If they have no proteins, no capsid structure, and rely on their host to do everything, how do viroids infect new plants? Through us, of course. Okay, we have not been around for the entire history of viroids, but once humans arrived on the scene and started developing agriculture life became easier for them. Viroids spread through seeds, clonal propagation, and sap transmission.[1,7,8] They are generally not transmitted by insects, though one has been shown to be effectively transmitted by aphids. Collectively, this means our actions and sanitation practices in the greenhouse directly impact the spread of HpLVd. 


So why do we call it hop latent viroid? In virology, the first researcher who describes the disease and proves the causal organism gets naming rights. Plant virology naming conventions include the plant host it is first described in and symptoms associated with the disease it causes. HpLVd was originally described from symptomatic hop fields in 1988, Germany.[3] In hops, very few cultivars are symptomatic when infected with HpLVd and only show symptoms under certain environmental conditions.[9] This is pathogen latency, so the pathogen description, a viroid that is latent in hops, is shortened to hop latent viroid. 



Figure 1. A) Replication of viroid RNA, showing the method each family of viroids uses. HpLVd is in the family Pospiviroidae, and utilizes the asymmetric variant of rolling circle replication. The RNA strand form ribozyme structures that self-cleave single copies of the viroid (Flores et al. 2017). B) Phylogenetic relationships between all described viroids, delineated by family (Di Serio et al. 2014) C) Sequence and predicted secondary structure of HpLVd RNA genome, with stem-loop structures allowing for interactions with host cellular processes (Di Serio et al. 2014).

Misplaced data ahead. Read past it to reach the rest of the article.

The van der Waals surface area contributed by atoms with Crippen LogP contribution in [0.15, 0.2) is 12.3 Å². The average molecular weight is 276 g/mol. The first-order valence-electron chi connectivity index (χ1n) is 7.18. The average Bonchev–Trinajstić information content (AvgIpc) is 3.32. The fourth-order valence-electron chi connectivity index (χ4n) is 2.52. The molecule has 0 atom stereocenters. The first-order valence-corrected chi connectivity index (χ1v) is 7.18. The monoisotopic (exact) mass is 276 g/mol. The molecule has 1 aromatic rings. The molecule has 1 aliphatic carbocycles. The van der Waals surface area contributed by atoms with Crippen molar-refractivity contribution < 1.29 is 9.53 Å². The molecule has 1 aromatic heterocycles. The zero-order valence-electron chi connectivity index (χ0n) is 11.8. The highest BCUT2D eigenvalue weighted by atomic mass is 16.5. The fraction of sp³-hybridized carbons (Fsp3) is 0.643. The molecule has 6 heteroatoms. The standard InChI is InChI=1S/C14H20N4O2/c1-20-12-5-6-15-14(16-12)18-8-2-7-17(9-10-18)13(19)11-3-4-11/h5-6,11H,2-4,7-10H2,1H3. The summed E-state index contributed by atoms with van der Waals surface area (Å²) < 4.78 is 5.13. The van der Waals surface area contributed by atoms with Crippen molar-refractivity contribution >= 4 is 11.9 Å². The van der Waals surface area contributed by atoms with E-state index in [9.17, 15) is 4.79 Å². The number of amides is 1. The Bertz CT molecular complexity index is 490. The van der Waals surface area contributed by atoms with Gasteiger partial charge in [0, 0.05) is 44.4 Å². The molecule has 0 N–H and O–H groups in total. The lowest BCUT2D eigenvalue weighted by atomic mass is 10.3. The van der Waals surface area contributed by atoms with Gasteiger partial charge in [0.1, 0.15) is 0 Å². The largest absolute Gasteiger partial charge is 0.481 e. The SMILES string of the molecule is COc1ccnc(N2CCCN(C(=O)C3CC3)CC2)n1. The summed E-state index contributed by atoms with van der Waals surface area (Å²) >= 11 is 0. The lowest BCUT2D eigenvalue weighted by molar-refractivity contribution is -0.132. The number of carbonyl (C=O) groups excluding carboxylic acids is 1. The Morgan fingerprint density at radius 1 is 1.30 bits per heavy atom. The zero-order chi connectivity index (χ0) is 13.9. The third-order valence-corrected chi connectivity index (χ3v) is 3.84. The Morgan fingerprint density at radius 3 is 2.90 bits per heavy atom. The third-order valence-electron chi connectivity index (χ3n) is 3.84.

1. Hammond RW, Owens RA. Viroids: New and Continuing Risks for Horticultural and Agricultural Crops. APSnet Featur Artic. 2006. doi:10.1094/apsnetfeature-2006-1106
  2. Viroids – an overview | ScienceDirect Topics. Accessed January 13, 2021.
  3. Puchta H, Ramm K, Sänger HL. The molecular structure of hop latent viroid (HLV), a new viroid occurring worldwide in hops. Nucleic Acids Res. 1988;16(10):4197-4216. doi:10.1093/nar/16.10.4197
  4. Chang T-J, Yang D-M, Wang M-L, et al. Genomic analysis and comparative multiple sequences of SARS-CoV2. J Chinese Med Assoc. 2020;83(6):537-543. doi:10.1097/JCMA.0000000000000335
  5. van Bakel H, Stout JM, Cote AG, et al. The draft genome and transcriptome of Cannabis sativa. Genome Biol. 2011;12(10):R102. doi:10.1186/gb-2011-12-10-r102
  6. Owens RA, Hammond RW. Viroid pathogenicity: One process, many faces. Viruses. 2009;1(2):298-316. doi:10.3390/v1020298
  7. Mink GI. POLLEN-AND SEED-TRANSMITTED VIRUSES AND VIROIDS. Vol 31.; 1993. Accessed October 23, 2018.
  8. Adkar-Purushothama CR, Perreault JP. Current overview on viroid–host interactions. Wiley Interdiscip Rev RNA. 2020;11(2). doi:10.1002/wrna.1570
  9. Pethybridge SJ, Hay FS, Barbara DJ, Eastwell KC, Wilson CR. Viruses and Viroids Infecting Hop: Significance, Epidemiology, and Management. 2008. doi:10.1094/PDIS-92-3-0324
  10. Paduch-Cichal E, Kryczyński S. A Low Temperature Therapy and Meristem-Tip Culture for Eliminating four Viroids from Infected Plants. J Phytopathol. 1987;118(4):341-346. doi:10.1111/j.1439-0434.1987.tb00465.x